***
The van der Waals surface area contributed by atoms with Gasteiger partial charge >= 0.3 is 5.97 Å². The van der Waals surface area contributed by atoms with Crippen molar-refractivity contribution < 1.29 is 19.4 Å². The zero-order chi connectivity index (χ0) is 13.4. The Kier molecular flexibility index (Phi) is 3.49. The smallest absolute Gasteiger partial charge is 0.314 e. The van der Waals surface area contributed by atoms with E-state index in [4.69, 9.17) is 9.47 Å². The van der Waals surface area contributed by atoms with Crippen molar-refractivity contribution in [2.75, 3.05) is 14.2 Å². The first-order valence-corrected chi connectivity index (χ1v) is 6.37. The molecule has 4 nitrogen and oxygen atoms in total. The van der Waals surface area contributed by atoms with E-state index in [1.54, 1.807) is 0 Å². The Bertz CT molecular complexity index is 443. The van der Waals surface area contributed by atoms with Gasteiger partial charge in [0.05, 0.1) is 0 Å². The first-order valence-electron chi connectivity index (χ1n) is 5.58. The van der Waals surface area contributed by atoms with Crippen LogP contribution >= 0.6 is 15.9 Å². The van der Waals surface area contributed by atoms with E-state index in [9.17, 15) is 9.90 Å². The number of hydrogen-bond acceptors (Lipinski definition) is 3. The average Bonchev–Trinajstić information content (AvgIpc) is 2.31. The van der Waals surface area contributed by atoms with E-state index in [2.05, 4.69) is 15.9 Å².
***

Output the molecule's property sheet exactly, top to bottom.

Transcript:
The van der Waals surface area contributed by atoms with Gasteiger partial charge >= 0.3 is 5.97 Å². The van der Waals surface area contributed by atoms with Crippen molar-refractivity contribution < 1.29 is 19.4 Å². The zero-order chi connectivity index (χ0) is 13.4. The Kier molecular flexibility index (Phi) is 3.49. The smallest absolute Gasteiger partial charge is 0.314 e. The van der Waals surface area contributed by atoms with E-state index in [4.69, 9.17) is 9.47 Å². The van der Waals surface area contributed by atoms with Crippen molar-refractivity contribution in [2.75, 3.05) is 14.2 Å². The first-order valence-corrected chi connectivity index (χ1v) is 6.37. The molecule has 4 nitrogen and oxygen atoms in total. The van der Waals surface area contributed by atoms with E-state index in [1.54, 1.807) is 0 Å². The Bertz CT molecular complexity index is 443. The van der Waals surface area contributed by atoms with Gasteiger partial charge in [0.05, 0.1) is 0 Å². The first-order valence-electron chi connectivity index (χ1n) is 5.58. The van der Waals surface area contributed by atoms with Crippen LogP contribution >= 0.6 is 15.9 Å². The van der Waals surface area contributed by atoms with E-state index in [9.17, 15) is 9.90 Å². The number of hydrogen-bond acceptors (Lipinski definition) is 3. The average Bonchev–Trinajstić information content (AvgIpc) is 2.31. The van der Waals surface area contributed by atoms with E-state index in [2.05, 4.69) is 15.9 Å².